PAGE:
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Today’s winning 5-second tactics
“We are made to persist…that’s how we find out who we are.”
― Tobias Wolff
THE PASSED PAWN
im De Jong,M (2320)
Groningen Open, 22-12-2014. Position after White’s 21st move (21.Bc5) A chaotic position, typical of many Winawer-French games. In general, White plays with his pieces, ignoring his pawn structure (or even sacrificing his pawns!); Black plays for the better ending (pawn structure!). With such opposing visions of how to play, it is no wonder that the Winawer-French has given chess literature such memorable games.
Here Black must decide what to do about his attack Rook. If 21…R(moves) then 22.Nh4!? might follow, with ideas such as R-g3 or even the immediate explosion on g6. Black decided to push back the White Queen with
If now 22.Qe7 Ne4!. The same reply would follow the Queen retreat to g5.
22.BxN! RxQ 23.PxR
A fascinating position! With Rook, Knight and passed pawn for the Queen, White has excellent practical chances. Especially, it is the passed pawn on f6 that poses the biggest danger to Black. Easy enough to protect, the pawn’s advance can be prepared with Ne5. On top of this, even if the pawn itself does not threaten to advance, it can serve to protect White’s pieces as they approach the enemy King.
Furthermore, if the White Rook is allowed to infiltrate unhindered to the 7th rank and join forces with the Bishop, Knight and pawn, then it is difficult to imagine Black being able to resist for long…IN THE GAME continuation Black tried his best to stop this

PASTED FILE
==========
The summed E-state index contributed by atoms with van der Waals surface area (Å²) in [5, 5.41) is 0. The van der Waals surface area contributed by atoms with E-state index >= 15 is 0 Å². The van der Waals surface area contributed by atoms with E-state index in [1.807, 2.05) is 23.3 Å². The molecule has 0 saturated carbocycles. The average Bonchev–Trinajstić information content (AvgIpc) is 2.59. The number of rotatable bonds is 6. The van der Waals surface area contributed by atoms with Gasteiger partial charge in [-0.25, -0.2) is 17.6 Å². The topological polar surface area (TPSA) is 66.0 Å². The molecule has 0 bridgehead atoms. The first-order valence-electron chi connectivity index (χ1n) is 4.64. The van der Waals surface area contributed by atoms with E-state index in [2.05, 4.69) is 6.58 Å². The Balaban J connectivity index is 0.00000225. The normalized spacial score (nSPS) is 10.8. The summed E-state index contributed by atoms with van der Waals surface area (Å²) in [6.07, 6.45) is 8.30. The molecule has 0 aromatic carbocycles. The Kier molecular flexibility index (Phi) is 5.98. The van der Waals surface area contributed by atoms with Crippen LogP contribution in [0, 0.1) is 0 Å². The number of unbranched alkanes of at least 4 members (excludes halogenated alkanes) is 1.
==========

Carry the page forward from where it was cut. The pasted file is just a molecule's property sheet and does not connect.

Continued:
23…Kf7!? 24.Be7 Qa5 25.Rc5!? Bb5 26.c4 dxc4 27.Ng5 Kg8 28.Bd6 Qd2!?
Black is counting on this move to slow White’s attack down. Attacking both the Bishop and the Knight. It appears that White must play 29.f7+ Kg7 30.Be5+ Kf8 when only 31.Bf4! keeps the pressure. HOWEVER, White finds MUCH better:
This beautiful shot is immediately decisive! White threatens mate in two moves. Taking the Knight does not stop that, so Black decided to take the Bishop (Note that 29…Be8 allow allows a mating net: 30.Rg7+ and 31.f7! folloed by 32.Be5)
30.Rg7+ Kf8 31.Nxh7+
The pawn is unstoppable.
THE FIGHT FOR THE INITIATIVE
gm Ipatov, Alexander
im Chu, Wei Chao (2361)
Groningen. 22-12-2015 Position after White’s 18th move. A sharp struggle is in progress and though the former world junior champion has sacrificed a pawn for the initiative, it seems to be leading nowhere. White is threatening to push Black back with 19.Bf2, amongst other ideas. Black must therefore really look deeply into the position to find resources…
A clever and hard to find move! Black threatens …Qxf3; and note that the Bishop can not be taken as Black wins immediately with …Qxf3+ and …Be2+ etc; for similar reasons, 19.Bf2 fails: 19…Qxf3! 20.PxB Be3.
White has a surprising way to get the upper hand that neither play saw during the game: 19.Be4! After 19…NxB 20.NxN! Bxg2+ 21.KxB QxN+ 22.Bf2 Black’s attack comes to an end and it is now White who is now threatening to take the initiative with d5/and or Nf6+. An exciting fight would no doubt ensue…
INSTEAD, White played passively…
Defends against the immediate threat of …Qxf3+, but the move has very little else to recommend it. The next moves are more or less forced…
19…Nxd4 20.Qb6 Bf5 21.Bxf5 Nxf5 22.Bf2 Qxb6 23.Bxb6
23…Be3! 24.Bc7 Ba7!
Threatening a nasty check on e3
The secret of fighting for the initiative is to find a way to create constant threats and force the adversary to defend.
The lesser evil was 26.g4, though there is no doubt Black is better. Now Black wins a pawn.
Black’s play with his minor pieces in this game is worthy of close study!
27.hxg3 Nxg3+ 28.Ke1 Bxg1
And Black, a pawn up with the better game, is well on his way to win the game. He did so on the 49th move.
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